Ashoka is Neela’s fourth perfume and first to be released outside of her initial trio of perfumes inspired by different eras of Indian culture. It would make sense then, that Ashoka strikes a slightly different chord from the others in the collection whilst managing not to stick out like a sore thumb. The fragrance is a continuation of the historical Indian narrative but in an olfactory sense, Ashoka leads Neela Vermeire Creations in an entirely new and exciting direction.

Summer
A Summer Collage – Bottle in Sunlight, Banksy in Bristol, Boys in St Pancras and Beauty in Vaara

As we head into September with the knowledge that the remainder of the summer season is short lived, I have found myself looking back over the last few months and thinking what a generally lovely time it has been. So much has happened already this year and I find myself feeling a strong urge to simply stop and take it all in.

Perfume has obviously played a big part over the summer and the fact that I’ll soon be retiring some of my summer scents in favour for my winter wardrobe has made me feel more than slightly melancholic about those scents which have carried significant favour through the hotter months.

In this post I’m taking a look back on the events of summer 2013 and the scents that have made it so fabulous. When I say scents, I don’t just mean the fragrances I have worn but also the odours that have accompanied many a wonderful occasion and have helped cement each day as a wonderful, joy-filled memory.

The Candy Perfume Boy
The Candy Perfume Boy

Last night I hosted another Summer Special with the lovely Lila Das Gupta of Perfume Lovers London. The theme of the evening was an ‘olfactory summer holiday’ and all who attended strapped themselves into the seats and set off on a fragrant journey around the world, smelling fragrances that were evocative of specific times and places.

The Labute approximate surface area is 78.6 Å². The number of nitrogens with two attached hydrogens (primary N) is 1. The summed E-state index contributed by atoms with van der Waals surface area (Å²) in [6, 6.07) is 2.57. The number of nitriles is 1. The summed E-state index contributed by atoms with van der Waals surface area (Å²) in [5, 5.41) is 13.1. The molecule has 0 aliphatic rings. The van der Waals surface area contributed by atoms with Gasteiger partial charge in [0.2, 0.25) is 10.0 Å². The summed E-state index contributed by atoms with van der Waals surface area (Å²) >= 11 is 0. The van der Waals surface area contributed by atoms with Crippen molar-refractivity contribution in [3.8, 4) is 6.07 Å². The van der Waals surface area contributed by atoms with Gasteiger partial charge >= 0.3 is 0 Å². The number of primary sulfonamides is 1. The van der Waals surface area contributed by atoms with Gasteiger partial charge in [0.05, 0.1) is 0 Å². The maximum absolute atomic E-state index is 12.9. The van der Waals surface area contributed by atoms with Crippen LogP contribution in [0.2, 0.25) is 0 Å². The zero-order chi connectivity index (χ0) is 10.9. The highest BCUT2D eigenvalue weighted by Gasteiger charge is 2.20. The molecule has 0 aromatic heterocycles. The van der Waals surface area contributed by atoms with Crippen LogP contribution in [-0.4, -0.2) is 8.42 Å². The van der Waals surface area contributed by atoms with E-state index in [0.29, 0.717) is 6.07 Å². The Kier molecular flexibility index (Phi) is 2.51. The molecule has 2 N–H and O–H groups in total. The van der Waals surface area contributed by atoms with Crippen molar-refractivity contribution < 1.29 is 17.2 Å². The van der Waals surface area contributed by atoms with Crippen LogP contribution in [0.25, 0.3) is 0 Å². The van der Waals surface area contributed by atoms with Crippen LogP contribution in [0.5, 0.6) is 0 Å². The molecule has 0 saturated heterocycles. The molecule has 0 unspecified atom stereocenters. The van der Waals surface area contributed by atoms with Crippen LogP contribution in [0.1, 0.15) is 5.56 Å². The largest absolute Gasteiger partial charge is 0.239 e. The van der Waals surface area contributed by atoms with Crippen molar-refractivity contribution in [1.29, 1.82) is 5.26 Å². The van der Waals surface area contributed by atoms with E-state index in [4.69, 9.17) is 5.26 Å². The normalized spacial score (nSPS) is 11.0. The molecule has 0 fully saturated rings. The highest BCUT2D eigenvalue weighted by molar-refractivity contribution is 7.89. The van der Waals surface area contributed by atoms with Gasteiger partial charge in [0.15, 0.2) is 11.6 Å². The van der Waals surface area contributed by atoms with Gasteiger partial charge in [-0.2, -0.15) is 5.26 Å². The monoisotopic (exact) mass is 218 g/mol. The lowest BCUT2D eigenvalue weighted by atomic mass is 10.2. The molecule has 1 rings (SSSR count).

The evening was great fun and it was wonderful to yet again meet with like-minded perfume nerds and discuss all things olfactory. As I was the evening’s host I won’t post a blow-by-blow account of the event, but I would like to briefly share with you the perfumes I had selected and the places they represent. You can look out for Tara’s full write-up of the evening on Olfactoria’s Travels soon.

Update: You can read Tara’s wonderful write up here.

On our olfactory world tour we stopped in:

Summer Survival Scents
Conquer the Heatwave!

The heatwave is finally here and as we all enjoy (or suffer in) the heat now is a good time to pull out those fragrances that refresh, revitalise & defeat the blazing heat of the sun and stuffy, humid air. It’s a time where perfume can be your greatest weapon when attempting to conquer the unrelenting enthusiasm of the sun.

My Escentual Post last week looked at two new releases that are perfect for summer (Guerlain Nerolia Bianca and Dior Homme Cologne 2013) and it got me thinking about those fragrances that I swear by in the summer – or as i like to call them: ‘my summer survival scents’.

Some days it seems almost too hot to do anything, but these scents can be an essential part of your summer survival kit. All you need is some cooling citrus, a few fresh fancies, a couple of manly mints and a generous dose of flowers and fruit, and you’ll be all set to tackle the heatwave of 2013!

Festival of Colours

Neela Vermeire is a new Parisian based Niche line that explores the history of India through three vibrant and colourful fragrances. Each fragrance has been created by the very talented Bertrand Duchaufour and is representative of a particular period in India’s history, they are as follows:

Trayee
Vedic Period

Mohur
Moghul British Raj

Bombay Bling!
Modern India

With her first three fragrances, Neela Vermeire offers a festival of colour, fragrances that showcase exotic ingredients and smell as vibrant, lively and diverse as the country that inspires them.

“This diversity has inspired Neela Vermeire to create and dedicate the first trio of fragrances to India – her native country – while living and working in Paris, her adopted city and perfume capital of the world. Neela’s education in social sciences and training in law, may not have any direct connection to perfumes but her formative years in India have had a great and lasting impact on her “olfactory development.” [1]